Kip Winger: hair-band casualty has new title: composer

Discussion in 'The Sound Hound Lounge' started by diego, Feb 4, 2010.

  1. diego

    diego Member

    Messages:
    2,530
    Joined:
    Jun 16, 2006
    Location:
    San Francisco
    "When the grunge thing hit," Kip Winger explains, "it was like all the 1980s bands were gone. Overnight."

    It's a well-referenced piece of musical history. Nirvana's 1991 album "Nevermind" sold 10 million copies, and Winger the band became an oft-used punch line.

    That brutal ending was also the beginning for the artist, who is about to execute one of the all-time improbable musical resurrections. Winger, who spent much of the past 17 years studying classical music composition, on Tuesday will premiere his first symphonic piece with the San Francisco Ballet. He wrote the music for "Ghosts," featuring choreography by Christopher Wheeldon.

    "The universe does amazing things," Winger says. "It took me down on one side, and on the other side it gave me the opportunity to go back and do what I really wanted to do, which was move to Santa Fe, N.M., put up a studio and basically relearn how to write music."

    It's a surreal thought to anyone who remembers Winger for his pretty looks and appearance in glitzy music videos, including "Seventeen" and "Headed for a Heartbreak." But it makes perfect sense to Winger, who fell in love with ballet as a 16-year-old in New York.

    "A girlfriend of mine wanted to do it and none of her girlfriends would take (classes) with her. I was, like, 'I'll go,' " Winger remembers. "I took to it like a duck to water, it was just really cool. ... Then I got a taste for Baroque music and studied classical guitar, and quickly went on to composition. I didn't want to be a player. I was more into writing the music."

    Rock 'n' roll opportunity

    But the opportunities in the mid-1980s were in rock 'n' roll. After a stint as a bass player for Alice Cooper, Winger formed the band Winger in 1987, with guitarists Reb Beach and Lafayette native Paul Taylor. They were quickly swept up in the MTV-fueled hard rock wave, where bands are remembered for their meticulously teased long hair as much as their playing ability.

    Arguably, Winger's band did nothing wrong. The self-titled album released in 1988 had strong musicianship, and the band took chances with each new album. Winger's harder-edged post-Nirvana album, "Pull," has developed cult status among heavy-metal fans.

    But after the genre imploded, Winger was not treated charitably. Mike Judge made fun of the band on "Beavis and Butt-head," and Metallica drummer Lars Ulrich used Kip Winger's poster as a dartboard in the band's "Nothing Else Matters" video.

    Winger took a beating, but ultimately calls the experience liberating.
    "I was always more of a music-theory nerd than a rock-star type," he says. "Being a rock star has great perks, but I'm really passionate about knowing music."

    'Hitting the books'

    After the band broke up in 1993, Winger moved to New Mexico and "started hitting the books." He worked one on one with University of New Mexico music Professor Richard Hermann, and later in Tennessee with Vanderbilt Professor Michael Kurek - replacing his verse-chorus-verse rock mentality with more complicated concepts, such as post-tonal chromaticism.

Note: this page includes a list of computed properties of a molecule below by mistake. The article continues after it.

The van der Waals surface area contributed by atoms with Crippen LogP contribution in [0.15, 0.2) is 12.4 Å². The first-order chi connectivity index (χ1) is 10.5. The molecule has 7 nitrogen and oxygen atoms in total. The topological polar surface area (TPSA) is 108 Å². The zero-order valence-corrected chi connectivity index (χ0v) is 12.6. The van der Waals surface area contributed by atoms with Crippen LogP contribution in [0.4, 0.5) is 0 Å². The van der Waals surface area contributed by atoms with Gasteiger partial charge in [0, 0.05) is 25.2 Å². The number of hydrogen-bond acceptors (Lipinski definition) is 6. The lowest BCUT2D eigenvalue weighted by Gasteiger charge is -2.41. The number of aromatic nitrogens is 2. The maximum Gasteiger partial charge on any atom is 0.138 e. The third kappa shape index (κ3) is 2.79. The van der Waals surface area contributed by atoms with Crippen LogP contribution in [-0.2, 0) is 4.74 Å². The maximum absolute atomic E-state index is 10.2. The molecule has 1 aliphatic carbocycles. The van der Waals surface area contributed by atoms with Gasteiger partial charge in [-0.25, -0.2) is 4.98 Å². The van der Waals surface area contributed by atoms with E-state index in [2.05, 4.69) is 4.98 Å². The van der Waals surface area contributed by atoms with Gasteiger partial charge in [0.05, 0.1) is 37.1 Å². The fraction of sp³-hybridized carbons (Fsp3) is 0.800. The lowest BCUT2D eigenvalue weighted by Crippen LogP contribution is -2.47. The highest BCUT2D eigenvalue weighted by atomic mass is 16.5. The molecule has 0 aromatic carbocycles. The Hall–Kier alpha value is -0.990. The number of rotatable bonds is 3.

A few years ago, Winger felt confident enough to write a symphonic movement and sent it through a mutual friend to Wheeldon, a young British choreographer known for taking risks.

    It sat on his desk ("I didn't really know who Kip Winger was," Wheeldon says) until they met in person in London. Wheeldon listened to the music, then asked Winger to write some more. "It had a great atmosphere, really interesting rhythmic changes," Wheeldon says. "The only problem was it was too short. Six minutes, maybe."

    Winger admits to letting out a high-pitched rock 'n' roll "Yeeeeeah" upon hearing the news. Then he went back to work, spending the next couple of months finishing "Ghosts," gathering the best musicians he could find and sending the recording to Wheeldon.

    'I loved it'

    "There was a little note on the box also that said 'Dear Chris, This is for you. Love, Kip,' " Wheeldon remembers. "I thought maybe it would be a computerized MIDI recording, but he had pulled together an orchestra. It was finished. And I loved it, I absolutely loved it."

    When Wheeldon received a commission to choreograph a short piece for the San Francisco Ballet, Winger's music seemed like a perfect fit. "Ghosts" gets its world premiere Tuesday, on a mixed bill with two other performances.

    Winger says he's "blown away" by Wheeldon's choreography, and both men are hopeful that Winger will cause some rock fans to discover the ballet.

    "He totally hit the mark," Winger says. "It's exactly the antithesis of the stodgy ballet. It's extremely cutting-edge, very skillfully handled movement of the human body."

    Winger, who will be in the War Memorial Opera House for the premiere, still occasionally writes and tours with his old band, which reunited in 2003 and released new albums in 2006 and 2009. He's also working on another symphonic piece, hoping to build a body of work.

    Mostly, he's enjoying the fact that the onetime hair-band casualty has a new title: composer.

    "It's one of those things, like the day I got a record deal, or the day I found out I was going to be in Alice Cooper's band," Winger says. "It's one of those things, except this was more fantastical. ... Listen, dude, I got turned down by every record company in business, and then I got shut off MTV because 'you suck.' But every once in a while all the stars align, and you pull your arrow back from your bow, and you hit the bull's-eye."

    Ghosts: Premieres Tues. on a mixed bill with "Opus 19/The Dreamer" and "Company B." Through Feb. 20. War Memorial Opera House, 301 Van Ness Ave., S.F.


    http://www.sfgate.com/cgi-bin/article.cgi?f=/c/a/2010/02/04/DDPC1BQTKM.DTL&type=movies
     
  2. fretless

    fretless Supporting Member

    Messages:
    4,031
    Joined:
    Apr 12, 2007
    Location:
    Virginia Beach, VA
    Great for him. Really SHOCKED to read this. Not trying to be contrite in any way, or insulting to any Winger fans but I never thought that guy had any talent to speak of. Good for him for not only proving me wrong but making me eat my words. I'm man enough to admit it when I'm wrong.